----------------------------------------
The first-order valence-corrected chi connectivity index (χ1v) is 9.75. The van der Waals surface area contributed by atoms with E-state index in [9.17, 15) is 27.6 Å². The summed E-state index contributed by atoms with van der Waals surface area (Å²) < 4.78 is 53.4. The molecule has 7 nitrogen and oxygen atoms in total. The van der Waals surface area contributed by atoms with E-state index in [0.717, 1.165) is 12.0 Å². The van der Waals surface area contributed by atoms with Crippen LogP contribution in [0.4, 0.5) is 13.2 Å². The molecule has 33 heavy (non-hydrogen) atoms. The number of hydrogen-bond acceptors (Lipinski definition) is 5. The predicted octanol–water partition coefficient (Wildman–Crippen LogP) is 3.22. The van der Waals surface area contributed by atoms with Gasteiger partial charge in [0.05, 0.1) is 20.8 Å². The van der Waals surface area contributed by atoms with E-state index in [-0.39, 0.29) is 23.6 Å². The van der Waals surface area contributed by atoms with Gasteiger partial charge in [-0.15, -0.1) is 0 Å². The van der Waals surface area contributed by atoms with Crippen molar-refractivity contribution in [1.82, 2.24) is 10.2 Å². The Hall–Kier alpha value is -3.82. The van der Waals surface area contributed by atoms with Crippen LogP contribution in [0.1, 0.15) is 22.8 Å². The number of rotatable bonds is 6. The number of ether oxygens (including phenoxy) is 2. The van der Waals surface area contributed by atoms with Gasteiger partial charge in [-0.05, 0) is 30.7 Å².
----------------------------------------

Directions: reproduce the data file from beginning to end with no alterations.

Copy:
The first-order valence-corrected chi connectivity index (χ1v) is 9.75. The van der Waals surface area contributed by atoms with E-state index in [9.17, 15) is 27.6 Å². The summed E-state index contributed by atoms with van der Waals surface area (Å²) < 4.78 is 53.4. The molecule has 7 nitrogen and oxygen atoms in total. The van der Waals surface area contributed by atoms with E-state index in [0.717, 1.165) is 12.0 Å². The van der Waals surface area contributed by atoms with Crippen LogP contribution in [0.4, 0.5) is 13.2 Å². The molecule has 33 heavy (non-hydrogen) atoms. The number of hydrogen-bond acceptors (Lipinski definition) is 5. The predicted octanol–water partition coefficient (Wildman–Crippen LogP) is 3.22. The van der Waals surface area contributed by atoms with Gasteiger partial charge in [0.05, 0.1) is 20.8 Å². The van der Waals surface area contributed by atoms with E-state index in [-0.39, 0.29) is 23.6 Å². The van der Waals surface area contributed by atoms with Gasteiger partial charge in [-0.15, -0.1) is 0 Å². The van der Waals surface area contributed by atoms with Crippen molar-refractivity contribution in [1.82, 2.24) is 10.2 Å². The Hall–Kier alpha value is -3.82. The van der Waals surface area contributed by atoms with Crippen LogP contribution in [0.1, 0.15) is 22.8 Å². The number of rotatable bonds is 6. The number of ether oxygens (including phenoxy) is 2. The van der Waals surface area contributed by atoms with Gasteiger partial charge in [-0.05, 0) is 30.7 Å².